3. A greenhouse as claimed in claim 1, further comprising a foundation wall of rectangular shape in plan extending around the said enclosed growing area of the greenhouse, wherein said two elongate members at the outer ends of the rafters in said series extend along the upper surfaces of and are secured to longitudinal portions of the said wall.
4. A greenhouse as claimed in claim 1, wherein the said flexible light-transmitting panels, in addition to being snap-fitted between adjacent ones of said elongate members are bolted to the rafters.
5. A greenhouse as claimed in claim 1, wherein the said panels are corrugated and are made of fiberglass, and wherein the said corrugations extend parallel to the rafters, the rafters being spaced to correspond with the pitch of the corrugations in the panels, whereby the panels can be fitted to the said framework with the rafters fitted into relevant ones of said corrugations.
6. A greenhouse as claimed in claim 1, wherein the rafters are connected together by external bracing members which extend longitudinally of the structure parallel to said elongate members and are coupled to the rafters externally of the structure.
Description

This invention relates to greenhouses and has for its object to provide a greenhouse which is of simplified construction compared with conventional greenhouses.

The greenhouse according to the invention defines an enclosed growing area covered by a structure which includes an external framework of convex shape in transverse cross-section, and a plurality of flexible light-transmitting panels arranged to form a covering at the inner side of the framework. The framework includes a plurality of curved members extending transversely of the structure in parallel longitudinally spaced positions and forming rafters of the structure, and a plurality of parallel elongate members extending longitudinally of the structure and attached to the rafters. The light transmitting panels are each snap-fitted between adjacent ones of said longitudinal members of the framework in an outwardly bowed configuration.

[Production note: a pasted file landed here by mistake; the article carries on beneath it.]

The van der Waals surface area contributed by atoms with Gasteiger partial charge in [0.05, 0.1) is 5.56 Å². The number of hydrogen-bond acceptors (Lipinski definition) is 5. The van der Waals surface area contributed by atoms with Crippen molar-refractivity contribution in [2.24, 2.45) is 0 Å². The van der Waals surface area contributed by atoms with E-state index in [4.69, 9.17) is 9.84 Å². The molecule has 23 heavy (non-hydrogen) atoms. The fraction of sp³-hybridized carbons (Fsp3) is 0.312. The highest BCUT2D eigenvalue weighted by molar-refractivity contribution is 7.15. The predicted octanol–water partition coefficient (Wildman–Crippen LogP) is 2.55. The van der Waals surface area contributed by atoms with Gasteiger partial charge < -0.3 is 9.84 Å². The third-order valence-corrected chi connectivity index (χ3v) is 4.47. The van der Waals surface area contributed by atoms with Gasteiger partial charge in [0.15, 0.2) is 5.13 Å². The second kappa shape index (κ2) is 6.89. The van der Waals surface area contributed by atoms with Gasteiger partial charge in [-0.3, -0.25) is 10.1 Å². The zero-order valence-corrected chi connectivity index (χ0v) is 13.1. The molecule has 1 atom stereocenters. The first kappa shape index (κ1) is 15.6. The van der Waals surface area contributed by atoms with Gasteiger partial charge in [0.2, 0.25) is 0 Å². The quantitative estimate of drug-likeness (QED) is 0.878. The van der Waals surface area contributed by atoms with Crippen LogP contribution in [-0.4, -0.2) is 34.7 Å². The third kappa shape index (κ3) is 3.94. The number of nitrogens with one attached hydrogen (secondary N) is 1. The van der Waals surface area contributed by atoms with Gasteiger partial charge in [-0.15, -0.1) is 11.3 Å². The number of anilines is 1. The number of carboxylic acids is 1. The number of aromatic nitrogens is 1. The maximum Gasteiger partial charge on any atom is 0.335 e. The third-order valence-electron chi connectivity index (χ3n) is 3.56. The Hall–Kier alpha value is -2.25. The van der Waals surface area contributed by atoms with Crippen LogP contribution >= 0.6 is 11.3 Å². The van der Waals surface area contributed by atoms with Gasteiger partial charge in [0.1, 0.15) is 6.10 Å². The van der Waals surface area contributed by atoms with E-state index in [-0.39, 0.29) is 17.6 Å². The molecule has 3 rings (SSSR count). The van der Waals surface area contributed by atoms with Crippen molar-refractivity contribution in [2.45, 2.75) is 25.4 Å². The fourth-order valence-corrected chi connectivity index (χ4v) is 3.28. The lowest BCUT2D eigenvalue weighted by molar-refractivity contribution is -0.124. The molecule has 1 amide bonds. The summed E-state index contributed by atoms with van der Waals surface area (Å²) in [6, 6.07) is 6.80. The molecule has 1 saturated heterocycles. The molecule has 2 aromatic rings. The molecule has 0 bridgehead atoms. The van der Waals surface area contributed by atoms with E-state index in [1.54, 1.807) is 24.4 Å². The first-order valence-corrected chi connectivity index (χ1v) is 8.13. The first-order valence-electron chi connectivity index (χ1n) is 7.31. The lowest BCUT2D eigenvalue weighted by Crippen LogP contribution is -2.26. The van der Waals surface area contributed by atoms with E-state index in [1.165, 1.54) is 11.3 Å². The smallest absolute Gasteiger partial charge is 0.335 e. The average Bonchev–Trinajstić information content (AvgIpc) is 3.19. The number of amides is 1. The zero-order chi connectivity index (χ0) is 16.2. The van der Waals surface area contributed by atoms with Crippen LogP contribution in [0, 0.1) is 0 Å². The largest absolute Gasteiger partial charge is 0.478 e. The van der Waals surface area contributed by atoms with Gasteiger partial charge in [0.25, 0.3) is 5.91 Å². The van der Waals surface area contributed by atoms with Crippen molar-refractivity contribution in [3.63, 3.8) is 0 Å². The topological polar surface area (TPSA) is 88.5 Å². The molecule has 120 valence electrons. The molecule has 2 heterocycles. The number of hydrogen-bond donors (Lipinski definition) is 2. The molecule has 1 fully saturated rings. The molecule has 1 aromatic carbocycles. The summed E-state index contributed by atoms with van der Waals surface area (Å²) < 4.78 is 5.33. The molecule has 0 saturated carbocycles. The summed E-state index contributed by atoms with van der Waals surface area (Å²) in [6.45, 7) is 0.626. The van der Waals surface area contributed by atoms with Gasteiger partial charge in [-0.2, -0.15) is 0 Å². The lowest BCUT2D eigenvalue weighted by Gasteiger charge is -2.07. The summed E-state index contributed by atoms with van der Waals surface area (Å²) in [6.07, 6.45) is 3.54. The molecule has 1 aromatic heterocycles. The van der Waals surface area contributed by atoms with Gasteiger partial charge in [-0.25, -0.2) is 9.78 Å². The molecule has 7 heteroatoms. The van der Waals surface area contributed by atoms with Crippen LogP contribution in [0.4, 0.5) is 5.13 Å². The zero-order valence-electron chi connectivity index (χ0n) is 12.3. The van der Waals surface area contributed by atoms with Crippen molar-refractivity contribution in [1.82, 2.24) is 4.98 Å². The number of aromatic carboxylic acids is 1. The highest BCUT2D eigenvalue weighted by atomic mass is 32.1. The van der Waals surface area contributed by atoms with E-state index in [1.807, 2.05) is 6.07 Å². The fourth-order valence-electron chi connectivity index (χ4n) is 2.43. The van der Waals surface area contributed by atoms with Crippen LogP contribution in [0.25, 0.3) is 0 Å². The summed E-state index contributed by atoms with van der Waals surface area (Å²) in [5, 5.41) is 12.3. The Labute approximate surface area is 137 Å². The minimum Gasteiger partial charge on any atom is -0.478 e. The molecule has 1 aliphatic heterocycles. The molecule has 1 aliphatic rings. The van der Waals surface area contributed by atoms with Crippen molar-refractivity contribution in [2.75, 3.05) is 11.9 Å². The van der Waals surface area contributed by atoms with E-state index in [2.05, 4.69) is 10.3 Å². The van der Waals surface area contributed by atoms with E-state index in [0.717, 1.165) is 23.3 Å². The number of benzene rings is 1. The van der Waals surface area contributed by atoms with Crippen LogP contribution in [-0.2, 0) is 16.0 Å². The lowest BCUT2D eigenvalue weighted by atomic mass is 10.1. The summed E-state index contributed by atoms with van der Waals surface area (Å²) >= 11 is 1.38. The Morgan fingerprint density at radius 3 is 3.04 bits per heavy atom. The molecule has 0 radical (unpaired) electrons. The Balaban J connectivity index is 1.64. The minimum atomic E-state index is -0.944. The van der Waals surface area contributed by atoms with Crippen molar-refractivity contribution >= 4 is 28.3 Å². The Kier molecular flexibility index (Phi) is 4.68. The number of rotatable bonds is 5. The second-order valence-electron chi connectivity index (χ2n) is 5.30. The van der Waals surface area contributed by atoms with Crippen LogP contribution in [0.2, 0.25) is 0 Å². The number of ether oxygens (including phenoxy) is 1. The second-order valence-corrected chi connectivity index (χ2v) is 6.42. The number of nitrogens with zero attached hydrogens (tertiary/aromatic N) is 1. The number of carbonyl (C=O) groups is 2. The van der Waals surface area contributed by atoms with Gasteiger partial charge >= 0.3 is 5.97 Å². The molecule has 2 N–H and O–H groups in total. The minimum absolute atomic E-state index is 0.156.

A preferred embodiment of the invention will now be described by way of example with reference to the accompanying drawings, in which:

FIG. 1 is a perspective view from one end and above of a greenhouse according to the invention;

FIG. 2 is an exploded perspective view of part of FIG. 1;

FIG. 3 is a transverse cross-sectional view on line 3--3 of FIG. 1; and,

FIG. 4 is a partial cross-sectional view on line 4--4 of FIG. 3.

Referring first to FIGS. 1 and 3, the greenhouse defines an enclosed growing space covered by a structure generally denoted 20 supported on the upper surface 22 of a peripheral concrete wall 24. As can be seen from FIG. 3, the lower margin of the wall 24 is located below ground and forms a foundation for the greenhouse. The structure 20 is of convex shape in transverse vertical cross-section and includes an external framework generally designated 26 to the inner side of which are secured a plurality of flexible fiberglass panels generally indicated at 28.

Framework 26 includes a plurality of curved tubular rafters 30 which extend transversely of the framework in parallel, longitudinal positions. The rafters are arranged in two series 32, 34 extending along respectively opposite sides of the framework, the inner ends of the rafters in the respective series meeting at a central ridge 36 of the framework. Accordingly, each rafter is positioned with its outer end adjacent the upper face 22 of the wall 24 with its inner end adjacent the ridge 36 of the framework. Referring by way of example to one of the rafters denoted 30' in the series 32, the outer end 38 of this rafter is disposed adjacent the upper face 22 of wall 24 and the inner end 40 of the rafter is disposed adjacent the ridge 36 of the framework.